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Polygalaceae are comprised of approximately 1000 species found worldwide in a variety of habitats. Over half of the species in the family were traditionally grouped into the polyphyletic genus Polygala and need resolution. Leaves from 21 species in 13 genera within tribe Polygaleae were field collected or taken from specimens at the Missouri Botanical Garden Herbarium (MO) to find phylogenetically useful characteristics of the foliar anatomy. The leaves were rehydrated using concentrated ammonium hydroxide, embedded in paraffin, and sectioned at 10 μm thickness using a rotary microtome. To observe epidermal features, rehydrated leaves were also cleared using 3% potassium hydroxide. Of the characteristics observed, 13 showed consistent variation and were mapped onto a previously published molecular phylogeny to find diagnosable features for the various clades of Polygaleae. While foliar anatomy showed a high degree of homoplasy, there were a few informative characteristics. The most distinct clade was that of Phlebotaenia and Rhinotropis, which were united based on having a plane margin, fibrous vascular bundles, an absence of hairs on both epidermises, and a thick adaxial cuticle.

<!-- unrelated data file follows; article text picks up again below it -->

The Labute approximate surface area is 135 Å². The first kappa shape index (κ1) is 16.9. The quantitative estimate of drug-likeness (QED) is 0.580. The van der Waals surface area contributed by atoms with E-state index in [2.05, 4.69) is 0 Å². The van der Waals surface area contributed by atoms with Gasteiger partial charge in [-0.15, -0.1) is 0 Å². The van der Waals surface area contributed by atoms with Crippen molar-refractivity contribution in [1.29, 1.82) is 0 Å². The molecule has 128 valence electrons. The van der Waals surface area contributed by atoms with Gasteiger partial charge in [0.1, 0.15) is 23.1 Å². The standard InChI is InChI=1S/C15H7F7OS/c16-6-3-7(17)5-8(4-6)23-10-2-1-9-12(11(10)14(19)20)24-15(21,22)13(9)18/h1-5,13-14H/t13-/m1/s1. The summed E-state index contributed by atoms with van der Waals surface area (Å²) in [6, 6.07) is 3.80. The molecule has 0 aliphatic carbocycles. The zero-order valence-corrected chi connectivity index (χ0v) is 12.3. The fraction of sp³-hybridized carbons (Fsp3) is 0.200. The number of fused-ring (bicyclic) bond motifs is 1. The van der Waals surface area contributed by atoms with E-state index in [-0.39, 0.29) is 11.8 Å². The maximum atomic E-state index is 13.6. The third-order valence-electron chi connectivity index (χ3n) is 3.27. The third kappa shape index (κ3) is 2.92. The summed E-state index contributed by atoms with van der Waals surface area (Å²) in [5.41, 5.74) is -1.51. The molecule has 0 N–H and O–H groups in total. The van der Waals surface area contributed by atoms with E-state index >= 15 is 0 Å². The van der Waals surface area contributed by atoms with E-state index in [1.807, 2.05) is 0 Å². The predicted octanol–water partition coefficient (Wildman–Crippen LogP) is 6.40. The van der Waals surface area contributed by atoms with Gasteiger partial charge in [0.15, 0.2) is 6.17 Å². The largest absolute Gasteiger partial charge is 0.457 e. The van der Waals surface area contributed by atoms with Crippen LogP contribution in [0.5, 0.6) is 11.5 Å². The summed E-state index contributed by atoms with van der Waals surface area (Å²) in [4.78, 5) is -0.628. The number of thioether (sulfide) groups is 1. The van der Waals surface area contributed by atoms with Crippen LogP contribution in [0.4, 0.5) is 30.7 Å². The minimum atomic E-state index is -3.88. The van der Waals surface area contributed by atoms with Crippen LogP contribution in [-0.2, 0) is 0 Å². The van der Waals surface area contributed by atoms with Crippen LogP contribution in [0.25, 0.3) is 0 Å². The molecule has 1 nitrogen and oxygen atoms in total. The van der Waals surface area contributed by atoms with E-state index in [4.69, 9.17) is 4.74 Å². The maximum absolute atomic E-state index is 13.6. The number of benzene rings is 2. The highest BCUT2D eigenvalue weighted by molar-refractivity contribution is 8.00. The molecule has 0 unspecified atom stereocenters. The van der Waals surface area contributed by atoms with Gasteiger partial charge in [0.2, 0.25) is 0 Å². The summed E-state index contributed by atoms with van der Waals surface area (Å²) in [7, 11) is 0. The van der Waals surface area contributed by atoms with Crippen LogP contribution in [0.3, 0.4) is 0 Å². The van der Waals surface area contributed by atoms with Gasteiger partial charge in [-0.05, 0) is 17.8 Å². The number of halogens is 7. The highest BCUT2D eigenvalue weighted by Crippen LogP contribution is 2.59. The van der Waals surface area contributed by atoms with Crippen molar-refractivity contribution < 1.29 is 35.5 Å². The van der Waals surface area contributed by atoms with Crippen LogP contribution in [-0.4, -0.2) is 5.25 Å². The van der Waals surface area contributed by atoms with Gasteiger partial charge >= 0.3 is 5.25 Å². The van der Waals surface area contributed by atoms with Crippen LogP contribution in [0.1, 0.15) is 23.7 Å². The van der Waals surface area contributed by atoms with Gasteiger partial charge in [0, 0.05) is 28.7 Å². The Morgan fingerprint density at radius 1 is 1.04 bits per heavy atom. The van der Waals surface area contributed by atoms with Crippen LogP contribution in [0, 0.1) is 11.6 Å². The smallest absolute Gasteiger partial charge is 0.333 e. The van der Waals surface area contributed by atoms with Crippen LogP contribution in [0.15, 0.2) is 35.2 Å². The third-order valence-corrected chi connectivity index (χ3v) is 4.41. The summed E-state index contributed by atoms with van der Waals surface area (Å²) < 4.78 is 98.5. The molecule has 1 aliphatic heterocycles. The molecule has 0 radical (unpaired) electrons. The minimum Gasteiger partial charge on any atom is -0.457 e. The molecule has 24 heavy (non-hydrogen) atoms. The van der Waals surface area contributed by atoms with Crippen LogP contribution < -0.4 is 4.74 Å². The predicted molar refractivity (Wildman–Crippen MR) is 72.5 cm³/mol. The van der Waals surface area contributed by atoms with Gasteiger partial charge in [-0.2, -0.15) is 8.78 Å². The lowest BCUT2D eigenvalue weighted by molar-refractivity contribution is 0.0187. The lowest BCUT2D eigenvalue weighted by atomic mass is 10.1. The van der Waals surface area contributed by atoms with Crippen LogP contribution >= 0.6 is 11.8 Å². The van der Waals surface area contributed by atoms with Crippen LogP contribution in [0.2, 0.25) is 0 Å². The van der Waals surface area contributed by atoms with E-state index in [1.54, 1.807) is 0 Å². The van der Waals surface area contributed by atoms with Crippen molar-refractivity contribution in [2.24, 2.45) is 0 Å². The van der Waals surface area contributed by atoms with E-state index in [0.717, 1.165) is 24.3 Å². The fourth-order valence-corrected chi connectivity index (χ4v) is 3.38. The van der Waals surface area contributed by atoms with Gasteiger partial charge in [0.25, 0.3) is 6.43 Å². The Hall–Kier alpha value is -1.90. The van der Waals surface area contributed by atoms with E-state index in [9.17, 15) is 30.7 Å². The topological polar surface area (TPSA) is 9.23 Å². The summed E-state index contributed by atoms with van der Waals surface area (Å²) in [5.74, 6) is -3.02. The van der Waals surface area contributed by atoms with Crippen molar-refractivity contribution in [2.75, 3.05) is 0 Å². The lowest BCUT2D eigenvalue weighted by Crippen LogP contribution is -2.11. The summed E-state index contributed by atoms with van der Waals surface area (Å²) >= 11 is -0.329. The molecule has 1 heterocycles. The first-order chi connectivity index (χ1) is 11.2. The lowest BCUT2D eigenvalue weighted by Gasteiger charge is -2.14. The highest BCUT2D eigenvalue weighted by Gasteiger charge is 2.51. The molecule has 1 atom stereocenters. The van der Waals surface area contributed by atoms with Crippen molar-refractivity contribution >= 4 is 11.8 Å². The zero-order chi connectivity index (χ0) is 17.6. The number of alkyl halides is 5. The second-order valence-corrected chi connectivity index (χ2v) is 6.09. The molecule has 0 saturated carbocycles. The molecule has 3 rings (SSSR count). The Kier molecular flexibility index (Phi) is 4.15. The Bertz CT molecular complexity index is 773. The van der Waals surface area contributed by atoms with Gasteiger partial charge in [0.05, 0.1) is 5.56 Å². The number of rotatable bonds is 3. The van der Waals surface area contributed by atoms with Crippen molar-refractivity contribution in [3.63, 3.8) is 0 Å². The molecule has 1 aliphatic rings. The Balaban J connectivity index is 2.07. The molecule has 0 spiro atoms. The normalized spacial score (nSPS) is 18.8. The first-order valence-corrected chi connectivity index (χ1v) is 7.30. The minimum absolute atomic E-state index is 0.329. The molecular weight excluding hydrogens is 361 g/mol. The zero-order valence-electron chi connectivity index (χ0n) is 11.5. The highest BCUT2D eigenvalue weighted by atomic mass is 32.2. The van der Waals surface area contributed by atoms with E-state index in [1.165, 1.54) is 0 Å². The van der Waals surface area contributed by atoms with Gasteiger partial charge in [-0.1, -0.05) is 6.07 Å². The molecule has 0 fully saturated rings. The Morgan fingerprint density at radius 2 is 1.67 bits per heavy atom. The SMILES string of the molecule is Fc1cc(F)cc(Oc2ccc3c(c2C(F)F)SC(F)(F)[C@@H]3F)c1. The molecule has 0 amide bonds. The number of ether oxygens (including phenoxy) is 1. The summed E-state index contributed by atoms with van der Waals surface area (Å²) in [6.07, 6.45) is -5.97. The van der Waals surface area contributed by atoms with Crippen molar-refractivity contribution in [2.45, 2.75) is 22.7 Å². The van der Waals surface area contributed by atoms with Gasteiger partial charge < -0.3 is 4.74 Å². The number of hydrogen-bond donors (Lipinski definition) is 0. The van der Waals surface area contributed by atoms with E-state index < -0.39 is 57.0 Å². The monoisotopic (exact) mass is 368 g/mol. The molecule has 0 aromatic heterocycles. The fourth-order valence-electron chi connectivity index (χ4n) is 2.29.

Wilber, Heather, "Leaf Anatomy and Systematics of Polygaleae (Polygalaceae)" (2013). Undergraduate Honors Theses. 41.